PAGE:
Carnegie Mellon University
May 08, 2020

Chemistry Senior Alexis Hoane Receives Judith A. Resnik Award

By Emily Payne

Jocelyn Duffy
  • Associate Dean for Communications, MCS

Alexis Hoane is the recipient of the 2020 Judith A. Resnik Award, an award named after the Challenger astronaut and CMU alumna. The award recognizes an exceptional, senior woman graduating with an undergraduate technical course of study who will be pursuing graduate or professional training in a technical field.

Hoane is graduating with a bachelor’s and master’s in chemistry and a minor in statistics. She earned both degrees in four years as part of the Department of Chemistry's combined B.S.-M.S. program, an intensive, research-focused degree that requires students to take undergraduate- and graduate-level courses in chemistry and write and defend a master’s-level thesis.

“Alexis has an amazing work ethic and is probably more ambitious in her educational goals than any student I have worked with as an advisor and/or instructor in my 36 years on the faculty,” Karen Stump, director of undergraduate studies and laboratories for the Department of Chemistry, said.

Hoane is passionate about environmental chemistry. As a first-year student, she participated in Carnegie Mellon’s Summer Undergraduate Research Apprenticeship program in the lab of Terry Collins, the Teresa Heinz Professor of Green Chemistry.  

The Collins lab focuses on reducing micropollutants in water supplies through catalytic degradation by tetra-amido macrocyclic ligand (TAML) catalysts. Hoane began in the Collins lab testing the catalytic performance of different TAMLs. Later she collected a series of kinetic measurements to investigate the role of resting catalysts in substrate interactions and their impact on overall TAML effectiveness.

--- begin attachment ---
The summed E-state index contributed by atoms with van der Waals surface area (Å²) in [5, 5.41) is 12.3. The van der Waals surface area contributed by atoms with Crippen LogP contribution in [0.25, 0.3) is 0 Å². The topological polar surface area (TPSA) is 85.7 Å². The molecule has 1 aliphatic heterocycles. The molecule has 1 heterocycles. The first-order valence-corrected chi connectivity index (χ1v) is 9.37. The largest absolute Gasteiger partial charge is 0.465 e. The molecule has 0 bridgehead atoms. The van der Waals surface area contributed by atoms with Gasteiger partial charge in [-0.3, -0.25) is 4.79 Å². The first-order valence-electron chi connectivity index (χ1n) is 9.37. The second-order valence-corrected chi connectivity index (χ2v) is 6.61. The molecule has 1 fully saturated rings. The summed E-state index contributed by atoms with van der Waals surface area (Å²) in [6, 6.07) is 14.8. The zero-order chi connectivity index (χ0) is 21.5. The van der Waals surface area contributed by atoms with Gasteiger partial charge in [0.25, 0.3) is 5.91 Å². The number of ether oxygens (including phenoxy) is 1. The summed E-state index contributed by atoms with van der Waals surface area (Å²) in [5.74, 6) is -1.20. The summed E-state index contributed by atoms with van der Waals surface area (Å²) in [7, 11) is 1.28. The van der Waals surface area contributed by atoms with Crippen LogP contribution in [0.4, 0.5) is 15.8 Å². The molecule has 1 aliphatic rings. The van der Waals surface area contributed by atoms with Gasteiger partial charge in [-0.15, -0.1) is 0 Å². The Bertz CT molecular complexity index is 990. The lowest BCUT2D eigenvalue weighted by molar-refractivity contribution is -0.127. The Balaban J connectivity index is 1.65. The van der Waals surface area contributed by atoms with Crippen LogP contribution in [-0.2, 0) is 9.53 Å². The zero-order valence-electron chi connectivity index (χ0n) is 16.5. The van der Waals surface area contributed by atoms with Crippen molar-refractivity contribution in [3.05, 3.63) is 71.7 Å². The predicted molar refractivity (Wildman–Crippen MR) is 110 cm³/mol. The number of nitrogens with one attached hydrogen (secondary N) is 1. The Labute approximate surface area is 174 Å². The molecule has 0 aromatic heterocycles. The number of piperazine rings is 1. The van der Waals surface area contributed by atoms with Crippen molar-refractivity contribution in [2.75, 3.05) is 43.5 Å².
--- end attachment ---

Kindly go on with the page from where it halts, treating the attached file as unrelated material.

In her junior year, Hoane was awarded an International Summer Undergraduate Research Fellowship from CMU’s Undergraduate Research Office, and she continued her work on TAMLs with Collins’ collaborator James Wright at the University of Auckland in New Zealand.

Her work has resulted in co-authorship on two soon-to-be published manuscripts and on a published paper in the Journal of the American Chemical Society.

Hoane has also applied her research prowess to entrepreneurial pursuits. In her first year, she joined the Aquaponics Project, a group of eight students from CMU and the University of Pittsburgh who worked to refine a sustainable system that can grow both fish and plants in one device. Hoane developed the anaerobic digester, which allows the system to handle waste, converting it to fertilizer for the plants, and generates methane so the device can power itself. The project won $35,000 from Ford in a national competition during her sophomore year and continues to make sustainable food and agriculture systems more accessible as the nonprofit Ecotone Renewables.

“CMU has given me a breadth of opportunities to gain experience around developing technologies that can contribute to global sustainability,” said Hoane.

She also credits her experience at CMU with giving her the skills to identify and address future challenges.

After graduation, Hoane will pursue a Ph.D. in chemistry at the University of Illinois. She will be studying next-generation batteries, aiming to develop ones that are more efficient and made from less hazardous and more earth abundant materials.

“I decided to focus my future research on energy storage because I see it as one of the major bottlenecks with current renewable energy technology."